For those of us “dog” people, walking our dogs is just something we have to do on a daily basis. Although it can sometimes be difficult to find the motivation to get outdoors to walk “the pooch”, once outside in nature and hopefully sunshine, you wonder why you ever hesitated. You can call it a chore but the truth is, getting outdoors is a treat and important for our bodies and psyches. It’s actually nice to have an excuse to go.
Dog walking can actually be quite social. Friendly dogs like to meet and smell each other and it’s then you get to meet the dog walkers. As the dogs do their thing, the people have a chance to chat or not. Most people strike up a conversation otherwise the situation can get uncomfortaåble just standing there. The interesting thing about meeting other dog walkers is that you don’t really know them. Just like talking to someone in line at say the bank, you often don’t have any past experience with them. You don’t know their name, where they live, what job they have, married or not, the religion or politics they hold or other background information that can infringe on a relationship. Knowledge about the ego personality of a person, their values, dislikes and likes, lifestyle and past can cause us to conjure up ideas and opinions which often subtly influence how we think of them and in turn, how we treat them. Without all of that, all you know is they are walking a dog. Not having a formed opinion about a person is actually quite freeing. They could be the president of a major corporation, a Trump or Obama supporter, an enlightened being and/or a housewife and you wouldn’t know. You just see them for who they are right then and there. No past. No future. No preconceived notions. Just a pure moment of connecting with another human being.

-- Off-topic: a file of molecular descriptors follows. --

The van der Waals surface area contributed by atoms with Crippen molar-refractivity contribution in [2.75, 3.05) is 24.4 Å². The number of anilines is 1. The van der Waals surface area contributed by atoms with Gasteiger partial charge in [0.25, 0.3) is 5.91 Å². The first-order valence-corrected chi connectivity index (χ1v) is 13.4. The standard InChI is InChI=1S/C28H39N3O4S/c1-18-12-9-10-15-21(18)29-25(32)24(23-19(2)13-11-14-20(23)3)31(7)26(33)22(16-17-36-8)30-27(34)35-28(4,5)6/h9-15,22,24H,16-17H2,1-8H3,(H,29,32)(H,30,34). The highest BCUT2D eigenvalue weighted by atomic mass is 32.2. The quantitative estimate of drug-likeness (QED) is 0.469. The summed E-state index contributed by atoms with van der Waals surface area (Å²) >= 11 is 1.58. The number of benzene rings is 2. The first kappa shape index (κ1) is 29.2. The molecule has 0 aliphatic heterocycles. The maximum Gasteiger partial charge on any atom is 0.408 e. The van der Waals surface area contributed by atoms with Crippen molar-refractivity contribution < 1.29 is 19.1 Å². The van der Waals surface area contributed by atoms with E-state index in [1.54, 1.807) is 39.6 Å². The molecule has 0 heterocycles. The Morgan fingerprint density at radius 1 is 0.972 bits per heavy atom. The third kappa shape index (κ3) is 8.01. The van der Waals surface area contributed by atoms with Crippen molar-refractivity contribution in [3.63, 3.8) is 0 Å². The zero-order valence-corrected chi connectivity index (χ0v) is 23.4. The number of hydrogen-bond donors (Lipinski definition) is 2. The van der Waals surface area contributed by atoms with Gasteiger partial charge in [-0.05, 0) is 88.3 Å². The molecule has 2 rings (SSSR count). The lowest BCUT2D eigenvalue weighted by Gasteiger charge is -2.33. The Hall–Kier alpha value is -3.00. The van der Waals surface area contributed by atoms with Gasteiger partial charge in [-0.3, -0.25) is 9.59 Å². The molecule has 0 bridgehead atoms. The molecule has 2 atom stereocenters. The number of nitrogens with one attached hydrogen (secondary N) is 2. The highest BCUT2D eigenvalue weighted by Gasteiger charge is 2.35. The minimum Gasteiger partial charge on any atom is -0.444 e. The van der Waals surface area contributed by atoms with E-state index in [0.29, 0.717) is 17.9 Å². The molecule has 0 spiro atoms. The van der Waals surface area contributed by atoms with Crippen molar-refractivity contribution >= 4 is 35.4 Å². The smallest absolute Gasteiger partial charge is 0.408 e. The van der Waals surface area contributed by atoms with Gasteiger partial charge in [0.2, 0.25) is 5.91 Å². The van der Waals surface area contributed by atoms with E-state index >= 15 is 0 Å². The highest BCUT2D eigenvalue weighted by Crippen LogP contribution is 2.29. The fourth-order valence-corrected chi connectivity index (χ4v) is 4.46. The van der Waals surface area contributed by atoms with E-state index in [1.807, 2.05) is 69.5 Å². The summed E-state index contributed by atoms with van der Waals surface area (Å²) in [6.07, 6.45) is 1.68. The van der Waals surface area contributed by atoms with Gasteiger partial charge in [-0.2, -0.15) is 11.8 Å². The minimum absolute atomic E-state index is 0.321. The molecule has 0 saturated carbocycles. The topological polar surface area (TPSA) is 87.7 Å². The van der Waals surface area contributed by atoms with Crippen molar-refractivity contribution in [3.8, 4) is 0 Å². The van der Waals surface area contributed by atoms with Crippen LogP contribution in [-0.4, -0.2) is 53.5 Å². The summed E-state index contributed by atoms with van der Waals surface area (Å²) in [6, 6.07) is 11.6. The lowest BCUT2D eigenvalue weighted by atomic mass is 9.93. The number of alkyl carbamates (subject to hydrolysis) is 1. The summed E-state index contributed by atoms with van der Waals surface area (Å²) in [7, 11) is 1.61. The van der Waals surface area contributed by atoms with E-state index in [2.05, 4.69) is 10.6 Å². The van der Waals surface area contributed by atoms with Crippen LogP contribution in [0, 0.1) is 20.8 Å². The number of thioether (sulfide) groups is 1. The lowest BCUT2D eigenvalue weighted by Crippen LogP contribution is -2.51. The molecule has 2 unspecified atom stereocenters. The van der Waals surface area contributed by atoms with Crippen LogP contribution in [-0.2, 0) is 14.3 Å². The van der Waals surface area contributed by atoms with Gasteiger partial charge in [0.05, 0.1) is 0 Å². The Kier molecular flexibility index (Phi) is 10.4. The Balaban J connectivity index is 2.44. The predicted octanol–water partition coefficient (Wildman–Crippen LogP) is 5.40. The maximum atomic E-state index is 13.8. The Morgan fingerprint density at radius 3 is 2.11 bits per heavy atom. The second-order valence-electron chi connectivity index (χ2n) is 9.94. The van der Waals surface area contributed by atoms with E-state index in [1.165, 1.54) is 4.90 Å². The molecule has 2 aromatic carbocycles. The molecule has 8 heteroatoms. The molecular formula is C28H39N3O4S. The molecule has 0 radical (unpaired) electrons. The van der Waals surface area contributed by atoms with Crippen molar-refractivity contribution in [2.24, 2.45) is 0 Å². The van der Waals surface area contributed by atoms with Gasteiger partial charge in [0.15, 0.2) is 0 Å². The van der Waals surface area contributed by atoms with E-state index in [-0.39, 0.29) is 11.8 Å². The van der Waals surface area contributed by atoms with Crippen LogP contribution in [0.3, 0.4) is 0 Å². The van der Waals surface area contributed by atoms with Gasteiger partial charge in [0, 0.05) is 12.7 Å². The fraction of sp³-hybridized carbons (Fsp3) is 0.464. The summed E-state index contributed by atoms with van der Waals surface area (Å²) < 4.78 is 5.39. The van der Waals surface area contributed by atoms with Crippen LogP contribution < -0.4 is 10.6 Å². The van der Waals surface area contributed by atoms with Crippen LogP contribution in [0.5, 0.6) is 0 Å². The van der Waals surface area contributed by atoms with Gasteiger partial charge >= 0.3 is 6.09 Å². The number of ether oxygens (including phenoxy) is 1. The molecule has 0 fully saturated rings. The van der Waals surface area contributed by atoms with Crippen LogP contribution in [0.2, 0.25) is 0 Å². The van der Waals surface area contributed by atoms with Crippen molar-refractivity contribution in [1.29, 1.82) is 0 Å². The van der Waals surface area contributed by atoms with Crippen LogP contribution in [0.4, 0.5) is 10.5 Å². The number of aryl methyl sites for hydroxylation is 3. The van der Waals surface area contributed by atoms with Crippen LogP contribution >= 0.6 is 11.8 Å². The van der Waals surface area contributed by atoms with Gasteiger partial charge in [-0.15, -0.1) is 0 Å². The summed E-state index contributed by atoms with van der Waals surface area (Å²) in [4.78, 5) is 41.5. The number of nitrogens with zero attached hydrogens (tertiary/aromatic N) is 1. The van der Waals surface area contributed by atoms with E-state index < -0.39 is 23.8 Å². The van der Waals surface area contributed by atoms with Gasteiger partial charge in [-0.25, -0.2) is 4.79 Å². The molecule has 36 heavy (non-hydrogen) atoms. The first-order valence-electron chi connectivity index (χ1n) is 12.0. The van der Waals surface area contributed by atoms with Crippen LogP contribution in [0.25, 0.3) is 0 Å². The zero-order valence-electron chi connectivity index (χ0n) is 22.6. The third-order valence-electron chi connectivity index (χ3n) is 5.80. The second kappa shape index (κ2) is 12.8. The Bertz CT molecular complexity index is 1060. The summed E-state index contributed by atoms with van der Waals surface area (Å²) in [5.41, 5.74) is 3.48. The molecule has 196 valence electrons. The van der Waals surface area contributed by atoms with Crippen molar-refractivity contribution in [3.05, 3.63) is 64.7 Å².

In the Lotus Sutra, the Buddha advised his disciples to see everyone as the Buddha. Perhaps he was suggesting that we are all equal, all special and to honor everyone. It’s much easier to do without a bunch of opinions and feelings about someone getting in the way.
Next time you are walking your dog or even in line at the grocery store and you strike up a conversation with someone you don’t know, notice how open you are to positive feelings about them. And when you are connecting with someone whom you already know and perhaps have formed opinions of, notice it and then see if you can honor them as a Buddha too. You might find yourself thinking back to the dog walker that you connected with and find that place in your heart for everyone.
The Buddha went on to say that when you can you see others as a Buddha, you are a Buddha.
What would it be like to greet everyone with this “not-knowing”, open hearted mind? What do you think the Buddha meant by seeing everyone as the Buddha? I’d love to know your thoughts.